With Brexit fast approaching and the complex immigration laws set out by the UK, and now its new skills-based immigration system, it's a good idea to know exactly what the future holds for EU and non-EU South Africans wanting to live and work there.
In 2020, entry into the UK will be determined by skills and not nationality. The new immigration system means that a South African citizen moving to the UK needs to have a job offer for a skilled position in place from a UK company. The minimum salary requirement is still £30,000, although this amount is under consideration as it is much higher than the average salary for most sectors. New rules from 2020 to apply to all EU and non-EU citizens
Currently, there are two separate applications for EU and non-EU citizens. EU citizens have no restrictions with regards to the type of work they do and their level of skill. But this is set to change when the application process is opened towards the third quarter of 2020 for implementation by January 2021.
According to Sable International immigration expert, John Dunn, “All nationalities will have to apply under the same skilled worker’s route and all applicants will have to have sponsorship from a UK employer before applying."
Outlines of the new immigration system
- The skills threshold has been lowered to intermediate level skills at RQF 3-5 level (A level or equivalent);
- The Resident Labour Market Test for the Tier 2 (General) visa has been scrapped;
- No cap on the number of work visas issued annually.
With a danger of post-Brexit labour shortages, particularly in social-care and construction, the UK government is looking into the prospect of creating a year-long visa. This short-term visa will allow workers with any skill level the opportunity to work in the UK for twelve months.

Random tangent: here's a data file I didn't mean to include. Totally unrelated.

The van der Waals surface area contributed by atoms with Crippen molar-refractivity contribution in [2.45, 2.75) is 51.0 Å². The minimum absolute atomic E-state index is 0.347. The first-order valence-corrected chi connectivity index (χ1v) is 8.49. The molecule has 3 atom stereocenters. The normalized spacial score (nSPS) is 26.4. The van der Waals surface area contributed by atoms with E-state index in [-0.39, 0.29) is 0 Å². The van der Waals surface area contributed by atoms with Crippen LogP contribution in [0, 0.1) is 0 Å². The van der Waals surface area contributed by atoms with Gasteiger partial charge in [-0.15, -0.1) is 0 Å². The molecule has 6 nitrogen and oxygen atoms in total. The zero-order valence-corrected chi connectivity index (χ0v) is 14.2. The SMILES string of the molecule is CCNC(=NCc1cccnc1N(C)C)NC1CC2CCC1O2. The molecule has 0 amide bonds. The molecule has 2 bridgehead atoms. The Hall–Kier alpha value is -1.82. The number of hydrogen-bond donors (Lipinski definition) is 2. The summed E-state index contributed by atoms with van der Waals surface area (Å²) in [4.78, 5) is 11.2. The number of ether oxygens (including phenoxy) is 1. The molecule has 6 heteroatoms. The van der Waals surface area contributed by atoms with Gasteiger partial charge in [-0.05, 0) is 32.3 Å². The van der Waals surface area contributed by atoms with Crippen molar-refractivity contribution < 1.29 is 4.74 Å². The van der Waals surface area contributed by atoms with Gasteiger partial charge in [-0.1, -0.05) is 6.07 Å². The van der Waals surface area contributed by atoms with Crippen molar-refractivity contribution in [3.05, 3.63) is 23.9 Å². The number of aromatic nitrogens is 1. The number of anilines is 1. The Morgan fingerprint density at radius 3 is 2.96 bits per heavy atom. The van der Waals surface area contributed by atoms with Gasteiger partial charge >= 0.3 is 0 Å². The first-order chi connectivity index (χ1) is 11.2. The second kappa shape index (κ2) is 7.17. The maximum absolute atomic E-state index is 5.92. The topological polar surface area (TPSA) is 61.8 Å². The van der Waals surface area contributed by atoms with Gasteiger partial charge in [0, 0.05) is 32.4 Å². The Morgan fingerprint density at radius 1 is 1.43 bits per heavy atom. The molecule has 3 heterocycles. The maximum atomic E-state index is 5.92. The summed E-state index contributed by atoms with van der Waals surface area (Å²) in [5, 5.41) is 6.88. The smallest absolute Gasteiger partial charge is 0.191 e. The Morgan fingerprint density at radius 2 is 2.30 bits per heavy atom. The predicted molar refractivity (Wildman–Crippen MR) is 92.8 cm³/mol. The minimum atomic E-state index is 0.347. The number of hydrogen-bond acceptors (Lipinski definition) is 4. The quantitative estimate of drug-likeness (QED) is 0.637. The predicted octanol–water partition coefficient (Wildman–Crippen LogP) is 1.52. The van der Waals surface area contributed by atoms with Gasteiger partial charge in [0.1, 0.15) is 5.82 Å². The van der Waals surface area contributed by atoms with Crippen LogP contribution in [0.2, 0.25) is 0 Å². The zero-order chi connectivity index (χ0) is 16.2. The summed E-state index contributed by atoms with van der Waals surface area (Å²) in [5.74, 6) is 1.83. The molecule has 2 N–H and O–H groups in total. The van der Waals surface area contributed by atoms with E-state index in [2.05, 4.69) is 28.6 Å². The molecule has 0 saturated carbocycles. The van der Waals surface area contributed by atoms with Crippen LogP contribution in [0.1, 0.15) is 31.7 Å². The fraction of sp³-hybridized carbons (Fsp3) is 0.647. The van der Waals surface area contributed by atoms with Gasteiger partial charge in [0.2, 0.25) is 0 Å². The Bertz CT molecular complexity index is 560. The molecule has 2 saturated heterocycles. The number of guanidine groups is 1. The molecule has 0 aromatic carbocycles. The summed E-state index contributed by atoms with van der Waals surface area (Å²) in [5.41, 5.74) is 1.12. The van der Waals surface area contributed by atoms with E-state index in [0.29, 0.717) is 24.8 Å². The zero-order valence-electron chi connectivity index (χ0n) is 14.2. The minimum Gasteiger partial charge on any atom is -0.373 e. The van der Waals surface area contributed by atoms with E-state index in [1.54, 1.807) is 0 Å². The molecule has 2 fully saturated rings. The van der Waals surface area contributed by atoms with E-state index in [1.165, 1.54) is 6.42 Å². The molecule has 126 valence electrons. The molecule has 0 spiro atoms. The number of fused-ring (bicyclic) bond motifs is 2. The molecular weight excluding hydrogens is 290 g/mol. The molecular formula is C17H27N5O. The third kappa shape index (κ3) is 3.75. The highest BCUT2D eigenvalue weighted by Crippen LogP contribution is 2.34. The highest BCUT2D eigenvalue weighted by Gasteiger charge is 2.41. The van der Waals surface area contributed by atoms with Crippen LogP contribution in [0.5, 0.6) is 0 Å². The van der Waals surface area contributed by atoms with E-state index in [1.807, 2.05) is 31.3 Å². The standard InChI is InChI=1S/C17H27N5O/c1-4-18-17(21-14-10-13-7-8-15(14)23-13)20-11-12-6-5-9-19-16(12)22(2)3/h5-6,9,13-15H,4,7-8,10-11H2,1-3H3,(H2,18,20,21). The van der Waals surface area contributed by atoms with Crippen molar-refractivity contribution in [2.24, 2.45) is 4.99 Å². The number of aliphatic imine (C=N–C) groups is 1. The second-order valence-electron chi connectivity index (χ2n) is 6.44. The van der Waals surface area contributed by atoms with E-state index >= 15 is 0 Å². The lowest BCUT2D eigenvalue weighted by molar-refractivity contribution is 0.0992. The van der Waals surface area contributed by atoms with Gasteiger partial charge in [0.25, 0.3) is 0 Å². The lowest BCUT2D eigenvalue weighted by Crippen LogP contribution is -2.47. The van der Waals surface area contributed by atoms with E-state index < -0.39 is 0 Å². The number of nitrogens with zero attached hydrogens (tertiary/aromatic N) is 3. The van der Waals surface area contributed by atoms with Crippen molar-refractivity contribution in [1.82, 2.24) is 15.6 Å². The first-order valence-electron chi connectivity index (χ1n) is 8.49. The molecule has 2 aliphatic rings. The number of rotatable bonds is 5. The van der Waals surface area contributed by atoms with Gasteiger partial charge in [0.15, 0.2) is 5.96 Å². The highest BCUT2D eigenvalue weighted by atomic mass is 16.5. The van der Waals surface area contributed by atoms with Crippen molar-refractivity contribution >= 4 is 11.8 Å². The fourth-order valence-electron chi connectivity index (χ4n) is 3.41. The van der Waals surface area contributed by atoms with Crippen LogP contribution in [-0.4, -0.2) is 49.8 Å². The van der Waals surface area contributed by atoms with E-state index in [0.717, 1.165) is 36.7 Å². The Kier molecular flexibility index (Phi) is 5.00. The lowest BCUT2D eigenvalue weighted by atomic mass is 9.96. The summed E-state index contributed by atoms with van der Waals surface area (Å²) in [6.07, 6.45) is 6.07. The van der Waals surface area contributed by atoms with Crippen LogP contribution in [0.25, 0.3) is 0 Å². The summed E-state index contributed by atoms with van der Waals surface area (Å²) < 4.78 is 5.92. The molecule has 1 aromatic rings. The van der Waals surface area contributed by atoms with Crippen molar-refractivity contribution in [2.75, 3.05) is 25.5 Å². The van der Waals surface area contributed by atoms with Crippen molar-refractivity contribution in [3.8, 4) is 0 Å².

“UK Home Secretary Sajid Javid has stressed that this route will only be open to nationals from specific countries.
“These are low-risk countries with which the UK negotiates migration commitments and mobility proposals."
The conditions of this visa strongly discourage workers from a more permanent stay as they will have no access to benefits and will not be allowed to bring family members with them. The year-long visa cannot be switched to another visa, nor would it entitle the worker to settle in the UK permanently. According to Javid, “Once this visa has expired, workers will be subject to a cooling off period which prohibits them from returning to the UK for 12 months.”
EU citizens who already live and work in the UK and who wish to stay want to stay have until June 2021 to register for a “settled status”.
Ultimately, both EU and non-EU citizens will need permission to enter the UK to work or study regardless of their nationality. According to the UK government, the policy “will ensure the UK remains a hub for international talent from the EU and the rest of the world”.
The government is proposing that there be no visa requirements for holiday or short-term visits, which makes a UK holiday for South Africans a little easier. However, the complexity of the post-Brexit system may mean that many South Africans will have to rethink their immigration plans and rather make use of the daily domestic flights to Cape Town from Johannesburg and other cities, to live and work local. Sources:
Image source: https://pixabay.com/en/london-parliament-england-ben-ben-530055/